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Pocket Orchestra


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Pocket Orchestra Knebnagäuje album cover
4.00 | 12 ratings | 1 reviews | 36% 5 stars

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Studio Album, released in 2005

Songs / Tracks Listing

1. Imam Bialdi (6:25)
2. R. V. (7:02)
3. Regiments (14:55)
4. Letters (13:53)
5. Blueing (7:10)
6. White Organ Meats (7:03)
7. Grandma Coming Down The Hall With A Hatchet (5:33)
8. Bagon (16:48)

Total Time: 78:52

Line-up / Musicians

- Craig Bork / keyboards
- Joe Halajan / clarinets, saxes
- Bill Johnston / cello
- Tim Lyons / bass
- Tim Parr / guitar
- Bob Steerman / drums

Releases information

CD release of two unreleased demo tapes by MIO records.

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POCKET ORCHESTRA Knebnagäuje ratings distribution

(12 ratings)
Essential: a masterpiece of progressive rock music(36%)
Excellent addition to any prog rock music collection(36%)
Good, but non-essential (9%)
Collectors/fans only (18%)
Poor. Only for completionists (0%)

POCKET ORCHESTRA Knebnagäuje reviews

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Collaborators/Experts Reviews

Review by Cesar Inca
SPECIAL COLLABORATOR Honorary Collaborator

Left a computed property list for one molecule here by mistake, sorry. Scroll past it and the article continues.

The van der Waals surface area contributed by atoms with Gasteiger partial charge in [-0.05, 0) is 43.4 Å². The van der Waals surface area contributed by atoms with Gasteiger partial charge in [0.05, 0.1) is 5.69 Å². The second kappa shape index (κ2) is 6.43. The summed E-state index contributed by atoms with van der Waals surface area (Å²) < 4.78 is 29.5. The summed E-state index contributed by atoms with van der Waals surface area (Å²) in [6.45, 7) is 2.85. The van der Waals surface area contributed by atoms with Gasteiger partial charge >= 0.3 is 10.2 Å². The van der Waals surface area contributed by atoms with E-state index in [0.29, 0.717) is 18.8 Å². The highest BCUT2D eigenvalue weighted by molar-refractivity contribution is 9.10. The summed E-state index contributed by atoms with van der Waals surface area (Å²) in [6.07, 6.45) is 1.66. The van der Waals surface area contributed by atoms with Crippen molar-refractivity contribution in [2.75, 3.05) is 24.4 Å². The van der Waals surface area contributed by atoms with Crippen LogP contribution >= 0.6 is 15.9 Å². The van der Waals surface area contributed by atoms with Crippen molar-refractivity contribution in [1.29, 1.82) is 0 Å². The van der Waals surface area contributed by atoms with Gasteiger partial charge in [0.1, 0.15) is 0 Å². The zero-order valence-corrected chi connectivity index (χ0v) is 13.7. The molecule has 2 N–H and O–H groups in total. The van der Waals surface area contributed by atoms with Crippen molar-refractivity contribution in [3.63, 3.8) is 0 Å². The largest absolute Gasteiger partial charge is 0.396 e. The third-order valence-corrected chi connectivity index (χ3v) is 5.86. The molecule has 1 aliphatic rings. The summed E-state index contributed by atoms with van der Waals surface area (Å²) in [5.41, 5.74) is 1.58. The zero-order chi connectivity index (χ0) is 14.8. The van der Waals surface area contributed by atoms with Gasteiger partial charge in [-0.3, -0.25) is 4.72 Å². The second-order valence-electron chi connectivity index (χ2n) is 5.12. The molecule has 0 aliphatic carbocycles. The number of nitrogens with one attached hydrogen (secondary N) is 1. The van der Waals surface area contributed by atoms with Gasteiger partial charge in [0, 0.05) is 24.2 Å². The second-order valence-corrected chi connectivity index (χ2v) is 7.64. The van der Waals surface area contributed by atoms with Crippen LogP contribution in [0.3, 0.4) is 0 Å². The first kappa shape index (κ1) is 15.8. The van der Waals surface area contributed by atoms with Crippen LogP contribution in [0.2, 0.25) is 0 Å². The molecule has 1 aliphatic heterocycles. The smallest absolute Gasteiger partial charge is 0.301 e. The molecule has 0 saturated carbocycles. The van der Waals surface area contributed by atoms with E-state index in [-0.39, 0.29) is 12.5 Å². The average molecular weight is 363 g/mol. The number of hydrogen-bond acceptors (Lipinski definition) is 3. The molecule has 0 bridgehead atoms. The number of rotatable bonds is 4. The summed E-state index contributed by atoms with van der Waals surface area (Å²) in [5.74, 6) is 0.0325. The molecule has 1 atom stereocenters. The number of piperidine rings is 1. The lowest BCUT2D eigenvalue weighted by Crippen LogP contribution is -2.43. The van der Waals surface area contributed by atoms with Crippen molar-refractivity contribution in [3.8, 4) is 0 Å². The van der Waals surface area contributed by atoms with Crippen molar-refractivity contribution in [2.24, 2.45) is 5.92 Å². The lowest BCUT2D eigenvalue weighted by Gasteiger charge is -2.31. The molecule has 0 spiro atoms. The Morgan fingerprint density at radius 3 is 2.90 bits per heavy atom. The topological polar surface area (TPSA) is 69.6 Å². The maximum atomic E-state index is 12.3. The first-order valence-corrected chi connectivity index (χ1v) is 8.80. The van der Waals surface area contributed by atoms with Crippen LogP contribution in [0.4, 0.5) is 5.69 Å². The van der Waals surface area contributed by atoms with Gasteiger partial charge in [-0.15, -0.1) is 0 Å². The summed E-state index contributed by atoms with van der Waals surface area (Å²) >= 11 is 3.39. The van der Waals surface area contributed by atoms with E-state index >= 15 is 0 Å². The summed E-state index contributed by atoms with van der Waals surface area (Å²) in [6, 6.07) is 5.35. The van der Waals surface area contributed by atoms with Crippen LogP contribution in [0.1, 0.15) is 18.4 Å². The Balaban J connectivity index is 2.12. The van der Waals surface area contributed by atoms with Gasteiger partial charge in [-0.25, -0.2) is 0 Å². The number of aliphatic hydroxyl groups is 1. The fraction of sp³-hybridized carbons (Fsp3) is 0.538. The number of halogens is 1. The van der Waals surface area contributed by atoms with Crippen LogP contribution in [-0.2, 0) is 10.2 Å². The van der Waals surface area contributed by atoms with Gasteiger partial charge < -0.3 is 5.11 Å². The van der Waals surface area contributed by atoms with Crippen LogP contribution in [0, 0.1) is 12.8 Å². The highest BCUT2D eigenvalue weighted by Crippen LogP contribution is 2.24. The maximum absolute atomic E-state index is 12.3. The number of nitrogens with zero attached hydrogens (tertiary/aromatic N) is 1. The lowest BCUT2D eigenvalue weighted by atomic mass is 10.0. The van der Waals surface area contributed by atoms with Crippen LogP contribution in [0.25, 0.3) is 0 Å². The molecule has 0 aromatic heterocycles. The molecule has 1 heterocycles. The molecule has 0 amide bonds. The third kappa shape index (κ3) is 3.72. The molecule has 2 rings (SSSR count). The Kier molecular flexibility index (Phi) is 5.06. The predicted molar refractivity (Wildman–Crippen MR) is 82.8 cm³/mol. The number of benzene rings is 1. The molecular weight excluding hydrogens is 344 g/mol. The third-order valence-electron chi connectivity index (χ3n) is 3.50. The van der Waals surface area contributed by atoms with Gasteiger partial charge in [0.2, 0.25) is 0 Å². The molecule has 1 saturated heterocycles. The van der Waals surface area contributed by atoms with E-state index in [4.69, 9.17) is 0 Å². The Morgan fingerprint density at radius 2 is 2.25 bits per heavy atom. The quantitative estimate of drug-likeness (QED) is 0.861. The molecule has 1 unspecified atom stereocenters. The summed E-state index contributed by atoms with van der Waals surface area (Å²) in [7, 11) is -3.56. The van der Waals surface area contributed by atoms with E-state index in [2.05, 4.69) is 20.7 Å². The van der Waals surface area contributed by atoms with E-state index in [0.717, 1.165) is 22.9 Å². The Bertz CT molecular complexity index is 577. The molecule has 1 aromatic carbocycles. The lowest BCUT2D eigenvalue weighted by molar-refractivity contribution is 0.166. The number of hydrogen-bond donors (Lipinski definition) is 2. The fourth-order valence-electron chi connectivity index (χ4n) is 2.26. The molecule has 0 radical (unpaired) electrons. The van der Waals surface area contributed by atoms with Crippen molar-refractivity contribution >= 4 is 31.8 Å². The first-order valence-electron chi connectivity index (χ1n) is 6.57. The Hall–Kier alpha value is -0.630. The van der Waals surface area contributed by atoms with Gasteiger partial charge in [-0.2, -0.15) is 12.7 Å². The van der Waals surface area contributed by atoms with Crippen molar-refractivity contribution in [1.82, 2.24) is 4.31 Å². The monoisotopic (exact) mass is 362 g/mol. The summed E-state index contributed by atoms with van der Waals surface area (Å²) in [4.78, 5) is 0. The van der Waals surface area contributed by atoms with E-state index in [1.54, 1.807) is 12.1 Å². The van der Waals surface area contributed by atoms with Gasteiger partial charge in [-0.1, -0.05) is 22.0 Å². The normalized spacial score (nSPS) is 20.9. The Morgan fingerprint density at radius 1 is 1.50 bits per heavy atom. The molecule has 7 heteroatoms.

4 stars Pocket Orchestra is the name of an unsung pillar of USA's ever prolific progressive avant- garde scene. Together with Cartoon and a few other names from the late 70s/early 80s, this band initially named Knebnagäuje and later re-baptized as Pocket Orchestra recorded demo material that, luckily for us all avid collectors, has been issued in a digital format. It is a pity that the untimely death of Tim Parr, guitarist and leader of the band, had to lead to the ultimate abortion of Pocket Orchestra's musical vision. The first 4 tracks belong to a 1984 demo tape (soon before Parr's demise), the remaining ones come from a 1979 demo. What do we have here in the whole CD? Well, 'Imam Bialdi' starts on a very Univers Zero- related mood, properly augmented with a sense of constrained agility not unlike the Miriodor standard (a few years later). The main body shifts to a more explicitely playfoll mood, closer to Zappa and SMM. 'R.V.' starts with a less extroverted atmosphere, more focused on elements from avant-garde jazz (a-la Keith Tippett), with added touches of Latin- like swings. As the track progresses on, the mood becomes gradually more neurotic, just like a demented variation of Canterbury sonorities. Once the climax is being built up and achieved, the sense of madness has already exploded in a kaleidoscope of exciting flames that light up the darkest skies of the human heart. The disturbance is really diabolic, in the most literal sense of the word. 'Regiments' gets in next to occupy a less than 15 minute space. The initial section is quite reflective, focused on soft piano motifs and gentle flourishes on sax. Further on, the instrumentation gains a bigger vitality although there is not a complete exaltation at the end of the day. The musicians indulge on occasional reflex acts a-la "Grand Wazzoo"-era Zappa, fluidly intertwined with grayish tones of somber darkness. A few seconds before the 6 minute mark, a surreal passage incorporates elements of minimalism and experimental percussions. The 11 minute mark finds the track moving toward a controlled climax that shows off its most bizarre facets, ultimately leading to a very lyrical coda. 'Letters' has a more relaxed cadence, overall. The occasional playful moments are akin to Hatfield and not so much to the usual suspects-heroes of RIO (and chamber rock): especially the closing section, which features a very optimistic mood plus an astonishing guitar solo. The album's second half starts with the very punchy 'Blueing', which could be well describes ad the missing link between Samla and Zamla. Even though PO know how to add a somber element to the typical colorfulness of the aforesaid Swedish counterparts, this track is undeniable connected to humor. 'White Organ Meats' does not spray too far from this musical framework, but you can tell that the dose of extravagance is wider. The jazzy nuances may remind us of early Henry Cow, as do the deconstructive variations that take hold of the track's finale. 'Grandma Coming Down the Hall With a Hatchet' bears a very funny title, and so it happens to bear a deep circus feel to it (in a Dadaist manner), but that's not the whoel story. This piece also comprises some lyrically driven jazzy moments (something like Hatfield-meets-Gilgamesh): the resulting warmth is based on the solid interaction between flute and electric piano. The 16 ¾ minute long 'Bagon' closes down the album providing PO's most explicit progressive extravaganza. Its combination of R.I.O., Canterbury (a-la Matching Mole), fusion, musique concrete and Gong-related spacey ornaments is proficiently ordained in a bizarre palette where weirdness and beauty become one single quality. These 1979 tracks show that Parr & co. were yet to find a focused artistic ideal, but nonetheless, the band was enormously talented and abundantly versatile. Pocket Orchestra's legacy is really important to understand and appreciate the special magic that was generated under the wings of the R.I.O. ideology in the margins of U.S.A.'s musical scene. Great, a real great progressive item this is.

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